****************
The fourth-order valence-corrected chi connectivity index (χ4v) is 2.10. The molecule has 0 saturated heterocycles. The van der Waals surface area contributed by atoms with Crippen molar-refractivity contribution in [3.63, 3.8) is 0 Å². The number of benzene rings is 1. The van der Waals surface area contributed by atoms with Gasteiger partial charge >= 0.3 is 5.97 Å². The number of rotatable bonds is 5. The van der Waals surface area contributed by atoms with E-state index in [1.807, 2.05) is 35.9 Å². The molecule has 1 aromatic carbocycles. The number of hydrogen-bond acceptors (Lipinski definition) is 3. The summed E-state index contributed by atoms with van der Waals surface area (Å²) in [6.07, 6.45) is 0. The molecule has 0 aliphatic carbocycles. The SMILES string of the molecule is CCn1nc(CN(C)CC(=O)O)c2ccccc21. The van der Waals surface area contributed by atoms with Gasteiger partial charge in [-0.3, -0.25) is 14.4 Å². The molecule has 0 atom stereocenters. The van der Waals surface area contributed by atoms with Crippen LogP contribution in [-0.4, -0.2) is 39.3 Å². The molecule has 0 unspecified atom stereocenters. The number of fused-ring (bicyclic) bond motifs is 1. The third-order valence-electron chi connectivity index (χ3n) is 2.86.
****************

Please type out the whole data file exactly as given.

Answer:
The fourth-order valence-corrected chi connectivity index (χ4v) is 2.10. The molecule has 0 saturated heterocycles. The van der Waals surface area contributed by atoms with Crippen molar-refractivity contribution in [3.63, 3.8) is 0 Å². The number of benzene rings is 1. The van der Waals surface area contributed by atoms with Gasteiger partial charge >= 0.3 is 5.97 Å². The number of rotatable bonds is 5. The van der Waals surface area contributed by atoms with E-state index in [1.807, 2.05) is 35.9 Å². The molecule has 1 aromatic carbocycles. The number of hydrogen-bond acceptors (Lipinski definition) is 3. The summed E-state index contributed by atoms with van der Waals surface area (Å²) in [6.07, 6.45) is 0. The molecule has 0 aliphatic carbocycles. The SMILES string of the molecule is CCn1nc(CN(C)CC(=O)O)c2ccccc21. The van der Waals surface area contributed by atoms with Gasteiger partial charge in [-0.3, -0.25) is 14.4 Å². The molecule has 0 atom stereocenters. The van der Waals surface area contributed by atoms with Crippen LogP contribution in [-0.4, -0.2) is 39.3 Å². The molecule has 0 unspecified atom stereocenters. The number of fused-ring (bicyclic) bond motifs is 1. The third-order valence-electron chi connectivity index (χ3n) is 2.86.